Funny how quickly perception can change. When I first arrived on St. Catherines Island, I found myself confronted by the exotic and slightly bizarre. In this unfamiliar territory, every new sound and smell brought with it a certain degree of intimidation. The most chilling moment was the first time I heard the call of the island's resident sandhill cranes. In nature, the sound can be heard for miles (online, you can hear it here) and indeed the birds were nowhere in sight when the cry first reached my ears. It rose the hairs on the back of my neck. But, I've heard the sound every day since and now that I know who makes it and what it means, it makes me smile.
Loud and trilling, the peculiar vocalizations that the sandhills produce has to do with the way the trachea coils up inside the sternum. Swans too, have this feature to their anatomy. The cranes I see most often are a pair called Fred and Ethel (pictured below). When I hear their synchronized calls, I know they're looking for breakfast. Even though the couple are free to go where they like - on and off the island - we supplement their diet and so they show up every morning as I make my rounds. If they were foraging for themselves, they'd eat a variety of grains, insects, and plants. Unlike other long-legged marsh birds like herons, they don't dine on fish. However, we give them something called "crane grain," dry dog food, and peanuts. The peanuts are their favorite.
We have five resident sandhill cranes on the island, which strikes as odd anyone who knows these birds mate for life. The bird in the photo that heads this post is named Zipper and "odd" is a fitting description for her. She's fallen head-over-heels for a piece of construction equipment, rather than another crane. Zipper has even been seen to preen herself with motor oil. Perhaps that's the key to her unusually long life. She came to this island as an egg in the 1980's, which makes her much older than the average sandhill crane lifespan of 20 years. Fred and Ethel, as well as our second pair, are the next generation after her.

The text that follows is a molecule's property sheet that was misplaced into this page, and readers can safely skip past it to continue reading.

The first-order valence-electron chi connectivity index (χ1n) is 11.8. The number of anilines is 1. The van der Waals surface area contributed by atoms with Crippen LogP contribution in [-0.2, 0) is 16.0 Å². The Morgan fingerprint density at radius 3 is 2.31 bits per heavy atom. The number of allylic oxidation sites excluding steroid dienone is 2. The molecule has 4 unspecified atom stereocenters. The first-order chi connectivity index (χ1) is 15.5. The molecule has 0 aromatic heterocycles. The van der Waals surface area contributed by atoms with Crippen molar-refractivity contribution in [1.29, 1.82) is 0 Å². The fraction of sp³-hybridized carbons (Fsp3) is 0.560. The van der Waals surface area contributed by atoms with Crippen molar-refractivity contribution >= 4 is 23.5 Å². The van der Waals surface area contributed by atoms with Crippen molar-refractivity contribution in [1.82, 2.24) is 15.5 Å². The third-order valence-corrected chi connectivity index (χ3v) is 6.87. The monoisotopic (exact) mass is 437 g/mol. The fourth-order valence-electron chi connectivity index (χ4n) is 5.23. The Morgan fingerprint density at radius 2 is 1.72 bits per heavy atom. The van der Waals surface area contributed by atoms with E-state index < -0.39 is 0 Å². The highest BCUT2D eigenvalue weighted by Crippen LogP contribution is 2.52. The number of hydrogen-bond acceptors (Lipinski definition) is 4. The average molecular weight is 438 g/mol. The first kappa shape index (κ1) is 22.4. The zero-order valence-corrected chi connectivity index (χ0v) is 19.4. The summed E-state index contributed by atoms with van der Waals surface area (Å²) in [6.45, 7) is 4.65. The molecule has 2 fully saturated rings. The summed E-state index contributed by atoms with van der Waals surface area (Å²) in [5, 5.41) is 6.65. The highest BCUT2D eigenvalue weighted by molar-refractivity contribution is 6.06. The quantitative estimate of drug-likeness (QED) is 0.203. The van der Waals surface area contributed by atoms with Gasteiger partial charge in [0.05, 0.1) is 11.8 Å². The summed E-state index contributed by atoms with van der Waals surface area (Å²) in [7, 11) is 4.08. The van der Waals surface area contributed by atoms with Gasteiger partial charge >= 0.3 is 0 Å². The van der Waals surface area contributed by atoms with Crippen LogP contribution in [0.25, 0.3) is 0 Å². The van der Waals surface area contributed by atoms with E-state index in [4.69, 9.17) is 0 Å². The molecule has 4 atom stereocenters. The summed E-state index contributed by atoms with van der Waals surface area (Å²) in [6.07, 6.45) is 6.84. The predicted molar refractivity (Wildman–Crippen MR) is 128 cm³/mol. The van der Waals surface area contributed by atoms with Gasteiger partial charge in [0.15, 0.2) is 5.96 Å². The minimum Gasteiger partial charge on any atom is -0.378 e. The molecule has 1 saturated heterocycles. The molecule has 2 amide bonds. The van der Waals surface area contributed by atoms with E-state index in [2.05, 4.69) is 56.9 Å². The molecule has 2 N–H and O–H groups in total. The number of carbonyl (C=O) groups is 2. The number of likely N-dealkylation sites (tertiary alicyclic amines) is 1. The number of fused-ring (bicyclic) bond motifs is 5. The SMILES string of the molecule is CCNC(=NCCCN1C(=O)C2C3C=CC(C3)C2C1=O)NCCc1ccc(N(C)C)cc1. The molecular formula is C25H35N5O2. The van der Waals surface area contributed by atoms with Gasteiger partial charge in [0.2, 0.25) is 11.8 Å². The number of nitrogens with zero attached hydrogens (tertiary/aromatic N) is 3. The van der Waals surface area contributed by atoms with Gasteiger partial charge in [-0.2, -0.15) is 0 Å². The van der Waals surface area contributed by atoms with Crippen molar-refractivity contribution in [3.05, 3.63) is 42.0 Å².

One of the first questions I had about Fred and Ethel was why they hadn't migrated yet. They and the other three are perfectly capable of flight. Sandhill cranes are native to North America and congregate famously in the Bosque del Apache National Wildlife Refuge in New Mexico during their migration. What I didn't know then, but I know now, is that Fred, Ethel, and Zipper are Florida sandhill cranes, which are a non-migratory subspecies. So they're not missing out on any great crane conventions. That's good because I'd miss them if they left. Even though they don't scare me anymore, they and the other animals here continue to surprise and fascinate me. It's a weird little slice of heaven, this place. I'm reminded every day of how lucky I am to be here.